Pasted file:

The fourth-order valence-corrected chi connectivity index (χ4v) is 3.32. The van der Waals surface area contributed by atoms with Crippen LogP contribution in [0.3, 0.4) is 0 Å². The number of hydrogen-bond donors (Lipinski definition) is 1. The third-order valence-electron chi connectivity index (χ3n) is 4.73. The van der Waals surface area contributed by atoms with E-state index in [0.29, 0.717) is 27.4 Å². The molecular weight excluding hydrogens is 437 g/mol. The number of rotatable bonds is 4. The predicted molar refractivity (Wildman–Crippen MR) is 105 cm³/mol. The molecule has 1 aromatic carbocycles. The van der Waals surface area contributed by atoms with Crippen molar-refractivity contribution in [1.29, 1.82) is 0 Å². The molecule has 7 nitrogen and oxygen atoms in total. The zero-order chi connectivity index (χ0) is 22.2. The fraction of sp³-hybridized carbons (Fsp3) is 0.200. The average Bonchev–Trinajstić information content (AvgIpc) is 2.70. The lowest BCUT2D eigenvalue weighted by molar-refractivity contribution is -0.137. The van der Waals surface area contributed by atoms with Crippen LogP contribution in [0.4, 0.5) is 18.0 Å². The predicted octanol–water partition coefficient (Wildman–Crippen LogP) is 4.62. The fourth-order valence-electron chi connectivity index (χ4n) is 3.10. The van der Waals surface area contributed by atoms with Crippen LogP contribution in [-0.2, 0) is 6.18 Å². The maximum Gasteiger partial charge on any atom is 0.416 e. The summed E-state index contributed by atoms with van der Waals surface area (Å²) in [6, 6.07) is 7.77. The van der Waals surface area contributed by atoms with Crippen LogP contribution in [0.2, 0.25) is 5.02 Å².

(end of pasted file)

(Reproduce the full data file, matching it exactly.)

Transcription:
The fourth-order valence-corrected chi connectivity index (χ4v) is 3.32. The van der Waals surface area contributed by atoms with Crippen LogP contribution in [0.3, 0.4) is 0 Å². The number of hydrogen-bond donors (Lipinski definition) is 1. The third-order valence-electron chi connectivity index (χ3n) is 4.73. The van der Waals surface area contributed by atoms with E-state index in [0.29, 0.717) is 27.4 Å². The molecular weight excluding hydrogens is 437 g/mol. The number of rotatable bonds is 4. The predicted molar refractivity (Wildman–Crippen MR) is 105 cm³/mol. The molecule has 1 aromatic carbocycles. The van der Waals surface area contributed by atoms with Crippen molar-refractivity contribution in [1.29, 1.82) is 0 Å². The molecule has 7 nitrogen and oxygen atoms in total. The zero-order chi connectivity index (χ0) is 22.2. The fraction of sp³-hybridized carbons (Fsp3) is 0.200. The average Bonchev–Trinajstić information content (AvgIpc) is 2.70. The lowest BCUT2D eigenvalue weighted by molar-refractivity contribution is -0.137. The van der Waals surface area contributed by atoms with Crippen LogP contribution in [0.4, 0.5) is 18.0 Å². The predicted octanol–water partition coefficient (Wildman–Crippen LogP) is 4.62. The fourth-order valence-electron chi connectivity index (χ4n) is 3.10. The van der Waals surface area contributed by atoms with Crippen LogP contribution in [-0.2, 0) is 6.18 Å². The maximum Gasteiger partial charge on any atom is 0.416 e. The summed E-state index contributed by atoms with van der Waals surface area (Å²) in [6, 6.07) is 7.77. The van der Waals surface area contributed by atoms with Crippen LogP contribution in [0.2, 0.25) is 5.02 Å².